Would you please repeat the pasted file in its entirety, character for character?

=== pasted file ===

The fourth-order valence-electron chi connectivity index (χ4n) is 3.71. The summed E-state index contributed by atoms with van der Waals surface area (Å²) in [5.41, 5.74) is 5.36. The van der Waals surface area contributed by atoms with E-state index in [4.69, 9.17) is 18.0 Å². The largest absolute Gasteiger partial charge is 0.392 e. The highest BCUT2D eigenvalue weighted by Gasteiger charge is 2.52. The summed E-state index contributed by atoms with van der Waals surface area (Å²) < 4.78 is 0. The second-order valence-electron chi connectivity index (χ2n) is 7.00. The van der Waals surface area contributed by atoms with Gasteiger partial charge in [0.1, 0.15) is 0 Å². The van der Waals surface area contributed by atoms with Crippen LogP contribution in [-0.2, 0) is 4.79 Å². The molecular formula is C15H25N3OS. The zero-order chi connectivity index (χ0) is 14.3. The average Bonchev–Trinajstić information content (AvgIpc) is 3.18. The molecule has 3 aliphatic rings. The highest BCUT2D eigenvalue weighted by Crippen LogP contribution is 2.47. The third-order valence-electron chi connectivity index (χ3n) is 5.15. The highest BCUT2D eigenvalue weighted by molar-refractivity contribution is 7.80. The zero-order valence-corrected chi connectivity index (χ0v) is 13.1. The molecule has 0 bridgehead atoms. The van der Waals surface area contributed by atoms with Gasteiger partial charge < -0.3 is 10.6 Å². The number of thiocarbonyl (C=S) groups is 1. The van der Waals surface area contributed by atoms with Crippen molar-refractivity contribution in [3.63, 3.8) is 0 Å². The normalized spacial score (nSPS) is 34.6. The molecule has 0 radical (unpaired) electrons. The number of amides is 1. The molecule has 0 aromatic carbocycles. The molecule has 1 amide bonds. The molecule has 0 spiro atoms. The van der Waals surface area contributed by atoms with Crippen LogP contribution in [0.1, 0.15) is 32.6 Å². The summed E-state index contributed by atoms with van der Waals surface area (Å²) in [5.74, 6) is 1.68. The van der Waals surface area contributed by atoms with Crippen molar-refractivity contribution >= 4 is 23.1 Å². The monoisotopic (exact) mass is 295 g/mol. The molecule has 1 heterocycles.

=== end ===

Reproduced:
The fourth-order valence-electron chi connectivity index (χ4n) is 3.71. The summed E-state index contributed by atoms with van der Waals surface area (Å²) in [5.41, 5.74) is 5.36. The van der Waals surface area contributed by atoms with E-state index in [4.69, 9.17) is 18.0 Å². The largest absolute Gasteiger partial charge is 0.392 e. The highest BCUT2D eigenvalue weighted by Gasteiger charge is 2.52. The summed E-state index contributed by atoms with van der Waals surface area (Å²) < 4.78 is 0. The second-order valence-electron chi connectivity index (χ2n) is 7.00. The van der Waals surface area contributed by atoms with Gasteiger partial charge in [0.1, 0.15) is 0 Å². The van der Waals surface area contributed by atoms with Crippen LogP contribution in [-0.2, 0) is 4.79 Å². The molecular formula is C15H25N3OS. The zero-order chi connectivity index (χ0) is 14.3. The average Bonchev–Trinajstić information content (AvgIpc) is 3.18. The molecule has 3 aliphatic rings. The highest BCUT2D eigenvalue weighted by Crippen LogP contribution is 2.47. The third-order valence-electron chi connectivity index (χ3n) is 5.15. The highest BCUT2D eigenvalue weighted by molar-refractivity contribution is 7.80. The zero-order valence-corrected chi connectivity index (χ0v) is 13.1. The molecule has 0 bridgehead atoms. The van der Waals surface area contributed by atoms with Gasteiger partial charge < -0.3 is 10.6 Å². The number of thiocarbonyl (C=S) groups is 1. The van der Waals surface area contributed by atoms with Crippen molar-refractivity contribution in [3.63, 3.8) is 0 Å². The normalized spacial score (nSPS) is 34.6. The molecule has 0 radical (unpaired) electrons. The number of amides is 1. The molecule has 0 aromatic carbocycles. The molecule has 1 amide bonds. The molecule has 0 spiro atoms. The van der Waals surface area contributed by atoms with Crippen LogP contribution in [0.1, 0.15) is 32.6 Å². The summed E-state index contributed by atoms with van der Waals surface area (Å²) in [5.74, 6) is 1.68. The van der Waals surface area contributed by atoms with Crippen molar-refractivity contribution >= 4 is 23.1 Å². The monoisotopic (exact) mass is 295 g/mol. The molecule has 1 heterocycles.